I hope you dont go all quiet on me now after all that self-righteousness.

  • Dave

    I think Henry84 is close to the mark. What is different this time around is that the legitimacy of British sovereignty is no longer disputed by a majority of the nationalist community in Northern Ireland. They now accept post-GFA that Northern Ireland has a right to self-determination and that it is therefore a separate state with a separate nation. That makes them de facto unionists who may still regard themselves as culturally a part of the Irish nation but who do not have a right to national self-determination as part of it, being subject to the veto of another nation and its supporting sovereign state. There is “no going back” from that profound shift. So, whereas before these attacks would have been seen by them as an attack on a foreign state, they are now evermore led to see them as an attack on their state, and on them. So you will see the Shinners being used as part of the British security apparatus with the increasing support of those Northern Irish folks. Will you still have attacks from those who do not regard British rule in Ireland as being legitimate and who will not cooperate with it, but it won’t be on anything like the scale it was before.

  • Democratic

    No Sammy – I do no support for the murder of thousands and thousands of innocent civilians in Afganistan either – Indeed I condemn it! – I don’t believe this needs elaborated upon any further.

    What about yourself Sammy – I realise that the “examination of the political implications” of the killings in Antrim are not the same as support of them – that being said this is not the same as condemning the incident either – anything further to add perhaps?

  • Harry Flashman

    Have British forces in Iraq killed “thousands and thousands of innocent civilians”? It’s news to me and 99.9% of the rest of the world.

  • Mack

    Dave

    They now accept post-GFA that Northern Ireland has a right to self-determination and that it is therefore a separate state with a separate nation

    In reality that decision was made by Michael Collins, Arthur Griffith et al and ratified by Dáil Éireann in 1921. Ever since then nationalists, a minority in a pro-British territory, were effectively in denial about their position. The Agreement made that reality liveable for northern nationalists. And affording self-determination to Northern Ireland, of itself, in no-way makes a person a Unionist. In fact there is agreement on the mechanism by which constitutional change can be achieved.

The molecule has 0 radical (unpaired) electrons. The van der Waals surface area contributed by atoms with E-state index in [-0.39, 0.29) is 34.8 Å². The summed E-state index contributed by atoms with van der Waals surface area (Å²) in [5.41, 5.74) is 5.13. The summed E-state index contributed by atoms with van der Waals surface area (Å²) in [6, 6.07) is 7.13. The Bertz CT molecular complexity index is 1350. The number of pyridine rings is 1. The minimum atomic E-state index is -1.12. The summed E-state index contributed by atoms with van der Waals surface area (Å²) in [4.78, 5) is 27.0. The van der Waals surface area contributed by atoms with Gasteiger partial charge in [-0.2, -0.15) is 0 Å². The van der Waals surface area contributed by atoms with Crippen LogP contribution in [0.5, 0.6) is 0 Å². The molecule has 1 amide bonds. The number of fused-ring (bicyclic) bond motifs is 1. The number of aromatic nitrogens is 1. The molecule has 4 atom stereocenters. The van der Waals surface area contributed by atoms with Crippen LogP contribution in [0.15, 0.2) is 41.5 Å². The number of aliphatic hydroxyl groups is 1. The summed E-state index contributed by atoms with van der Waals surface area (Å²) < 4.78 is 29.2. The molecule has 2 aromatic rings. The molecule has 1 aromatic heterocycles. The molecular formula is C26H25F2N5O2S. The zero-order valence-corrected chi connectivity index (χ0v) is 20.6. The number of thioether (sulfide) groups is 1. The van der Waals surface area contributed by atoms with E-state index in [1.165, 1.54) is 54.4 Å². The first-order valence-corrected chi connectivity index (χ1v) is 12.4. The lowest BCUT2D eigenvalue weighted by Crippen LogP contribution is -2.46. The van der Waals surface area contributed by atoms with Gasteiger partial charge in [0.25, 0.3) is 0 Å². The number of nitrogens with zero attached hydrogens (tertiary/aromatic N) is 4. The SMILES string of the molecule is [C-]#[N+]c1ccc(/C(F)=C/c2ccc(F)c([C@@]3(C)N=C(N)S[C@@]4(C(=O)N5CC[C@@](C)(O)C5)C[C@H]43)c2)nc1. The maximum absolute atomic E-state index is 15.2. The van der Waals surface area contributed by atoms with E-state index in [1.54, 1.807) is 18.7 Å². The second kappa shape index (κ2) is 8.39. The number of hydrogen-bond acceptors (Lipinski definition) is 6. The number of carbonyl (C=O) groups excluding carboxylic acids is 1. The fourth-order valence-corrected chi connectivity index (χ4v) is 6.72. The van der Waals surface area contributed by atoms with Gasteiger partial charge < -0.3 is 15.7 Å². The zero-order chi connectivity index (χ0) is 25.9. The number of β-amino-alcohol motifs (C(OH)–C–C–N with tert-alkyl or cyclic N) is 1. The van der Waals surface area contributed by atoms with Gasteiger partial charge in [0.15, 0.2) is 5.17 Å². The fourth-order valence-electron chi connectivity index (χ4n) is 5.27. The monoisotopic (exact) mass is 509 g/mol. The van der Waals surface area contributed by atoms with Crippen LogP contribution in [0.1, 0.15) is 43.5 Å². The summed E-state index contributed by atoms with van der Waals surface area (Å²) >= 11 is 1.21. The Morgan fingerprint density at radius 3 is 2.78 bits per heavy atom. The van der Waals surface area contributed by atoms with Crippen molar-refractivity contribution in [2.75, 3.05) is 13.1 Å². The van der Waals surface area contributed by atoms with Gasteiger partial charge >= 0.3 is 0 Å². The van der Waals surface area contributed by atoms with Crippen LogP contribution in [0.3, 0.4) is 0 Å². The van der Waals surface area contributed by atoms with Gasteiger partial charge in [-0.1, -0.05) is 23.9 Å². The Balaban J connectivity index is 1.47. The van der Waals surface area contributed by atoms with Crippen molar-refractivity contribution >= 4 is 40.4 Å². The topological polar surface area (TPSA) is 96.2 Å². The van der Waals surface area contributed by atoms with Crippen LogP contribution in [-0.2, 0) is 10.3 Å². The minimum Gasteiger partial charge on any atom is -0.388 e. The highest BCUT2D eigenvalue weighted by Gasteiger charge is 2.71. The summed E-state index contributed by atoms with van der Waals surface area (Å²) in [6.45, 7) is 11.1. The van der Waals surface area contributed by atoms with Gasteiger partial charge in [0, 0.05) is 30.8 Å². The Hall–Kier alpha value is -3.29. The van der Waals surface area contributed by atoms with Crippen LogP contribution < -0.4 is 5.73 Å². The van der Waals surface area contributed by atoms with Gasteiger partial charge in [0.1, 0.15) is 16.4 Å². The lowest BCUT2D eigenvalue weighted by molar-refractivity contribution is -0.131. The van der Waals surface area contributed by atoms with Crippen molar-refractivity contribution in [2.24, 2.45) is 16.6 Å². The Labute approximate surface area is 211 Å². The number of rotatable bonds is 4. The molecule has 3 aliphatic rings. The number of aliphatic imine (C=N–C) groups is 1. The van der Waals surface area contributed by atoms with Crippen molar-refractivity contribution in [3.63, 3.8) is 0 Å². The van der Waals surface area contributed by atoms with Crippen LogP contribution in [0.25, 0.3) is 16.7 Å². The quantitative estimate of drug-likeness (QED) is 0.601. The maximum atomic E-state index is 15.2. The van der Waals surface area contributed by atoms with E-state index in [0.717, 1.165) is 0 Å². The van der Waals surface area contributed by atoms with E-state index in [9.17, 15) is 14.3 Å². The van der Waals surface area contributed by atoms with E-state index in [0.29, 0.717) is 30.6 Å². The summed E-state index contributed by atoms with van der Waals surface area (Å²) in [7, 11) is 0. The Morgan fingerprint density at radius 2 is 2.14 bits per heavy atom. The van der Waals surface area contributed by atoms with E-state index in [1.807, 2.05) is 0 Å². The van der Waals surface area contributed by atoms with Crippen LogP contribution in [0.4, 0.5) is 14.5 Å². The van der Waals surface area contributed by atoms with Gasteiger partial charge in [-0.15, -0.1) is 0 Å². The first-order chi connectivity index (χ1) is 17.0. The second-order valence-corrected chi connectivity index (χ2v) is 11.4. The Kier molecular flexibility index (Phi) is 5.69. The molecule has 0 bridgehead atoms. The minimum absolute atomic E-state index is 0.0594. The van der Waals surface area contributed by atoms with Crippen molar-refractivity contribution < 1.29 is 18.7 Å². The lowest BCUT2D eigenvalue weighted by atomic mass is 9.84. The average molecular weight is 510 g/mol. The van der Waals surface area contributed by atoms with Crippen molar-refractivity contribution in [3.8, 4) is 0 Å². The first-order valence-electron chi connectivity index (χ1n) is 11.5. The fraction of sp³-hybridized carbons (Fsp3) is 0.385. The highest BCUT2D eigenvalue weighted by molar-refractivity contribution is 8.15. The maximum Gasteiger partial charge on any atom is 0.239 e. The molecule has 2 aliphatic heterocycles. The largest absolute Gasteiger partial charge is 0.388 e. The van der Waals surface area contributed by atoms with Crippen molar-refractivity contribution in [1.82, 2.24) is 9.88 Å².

Which makes these attacks all the more senseless. What are these people trying to achieve? Do they really think that the British will walk out on an area with a pro-British majority? The absolute best they can achieve is repartition, and that could be achieved with no loss of life through negogiation and electioneering.

  • skullion

    Max,Andrew,Henry

    What is it you would have the nationalist community do?Every single nationalist and indeed republicans i have spoken to have been horrified by what happened in Antrim.And by the way Democratic it seems to be unionists on the various threads since saturday night who are advocating violence.

  • Mack

    Harry Flashman

    I don’t think it’s relevant to what happened at the weekend but.. Washington Post in 2004, 100,000 civilian deaths due to US invasion.

    http://www.washingtonpost.com/wp-dyn/articles/A7967-2004Oct28.html

  • It was Sammy Mc Nally what done it

    Democratic,

    “I hope like me, you and Andrew can condemn the shocking killings in Antrim ”

    have you not seen the sentence above?

  • Democratic

    Fair enough Sammy – play on….
    Skullion: If any Unionists advocate violence as a response to these killings then that will only be playing into the hands of the Republican extremists responsible…..this is not an option and will be seen as such by all reasonable people. I am confident that the security forces will apprehend these people in short order – hopefully however such a development will be as welcome in Nationalists districts as it will be in the Unionists’.

  • skullion

    DEMOCRATIC

    Of course the apprehension of these killers would be welcolme in nationalist areas.What wouldn’t be welome would be the murder of these people by british forces which seems to be the course of action agreeable to many unionists.

  • Harry Flashman

    Mack so that’s 200,000 people killed since the US invasion, including Iraqi troops, Coalition troops, and insurgents, and most of the dead were killed by the insurgents.

    Hmmm, we’re well short of the “thousands and thousands” of innocent civilians killed by British troops.

    So it’s just a stupid and nonsensical claim then is it, of no relevance whatsoever to the events in Antrim?

  • Mack

    Harry (or Sammy McNally ), yes. How is the Iraq war in anyway relevant to what happened at Antrim?

    Hmmm, we’re well short of the “thousands and thousands” of innocent civilians killed by British troops.

    Smallish numbers can be classified by thousands and thousands. Let’s say 3,000. If a state invades another sovereign state and that invasion results in large scale loss of life then that state must bear responsibility for that. There was certainly massive loss of civilian life in Iraq. Huge numbers of people who would be alive today had the invasion not occured.

    What you would hope is that they had a damn good reason for going to war and inflicting that damage. For me personally, in Iraq, I just don’t see it (Afghanistan is an entirely different matter, imo). Not least because the initial justification was largely based on information that turned out to be lies.